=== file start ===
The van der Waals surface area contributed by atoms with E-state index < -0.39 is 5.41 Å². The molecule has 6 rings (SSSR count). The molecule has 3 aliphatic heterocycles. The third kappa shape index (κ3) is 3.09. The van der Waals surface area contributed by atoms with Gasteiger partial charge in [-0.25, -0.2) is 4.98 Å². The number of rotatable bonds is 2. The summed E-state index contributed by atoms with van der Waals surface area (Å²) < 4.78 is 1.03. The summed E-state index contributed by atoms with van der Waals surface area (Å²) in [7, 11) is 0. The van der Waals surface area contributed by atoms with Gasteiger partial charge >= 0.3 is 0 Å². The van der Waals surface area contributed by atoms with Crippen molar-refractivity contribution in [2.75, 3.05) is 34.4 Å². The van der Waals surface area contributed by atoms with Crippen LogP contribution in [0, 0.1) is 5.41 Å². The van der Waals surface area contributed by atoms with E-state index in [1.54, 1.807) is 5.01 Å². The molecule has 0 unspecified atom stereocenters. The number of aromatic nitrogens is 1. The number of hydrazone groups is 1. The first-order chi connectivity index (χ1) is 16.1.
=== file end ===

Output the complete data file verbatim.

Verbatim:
The van der Waals surface area contributed by atoms with E-state index < -0.39 is 5.41 Å². The molecule has 6 rings (SSSR count). The molecule has 3 aliphatic heterocycles. The third kappa shape index (κ3) is 3.09. The van der Waals surface area contributed by atoms with Gasteiger partial charge in [-0.25, -0.2) is 4.98 Å². The number of rotatable bonds is 2. The summed E-state index contributed by atoms with van der Waals surface area (Å²) < 4.78 is 1.03. The summed E-state index contributed by atoms with van der Waals surface area (Å²) in [7, 11) is 0. The van der Waals surface area contributed by atoms with Gasteiger partial charge >= 0.3 is 0 Å². The van der Waals surface area contributed by atoms with Crippen molar-refractivity contribution in [2.75, 3.05) is 34.4 Å². The van der Waals surface area contributed by atoms with Crippen LogP contribution in [0, 0.1) is 5.41 Å². The van der Waals surface area contributed by atoms with E-state index in [1.54, 1.807) is 5.01 Å². The molecule has 0 unspecified atom stereocenters. The number of aromatic nitrogens is 1. The number of hydrazone groups is 1. The first-order chi connectivity index (χ1) is 16.1.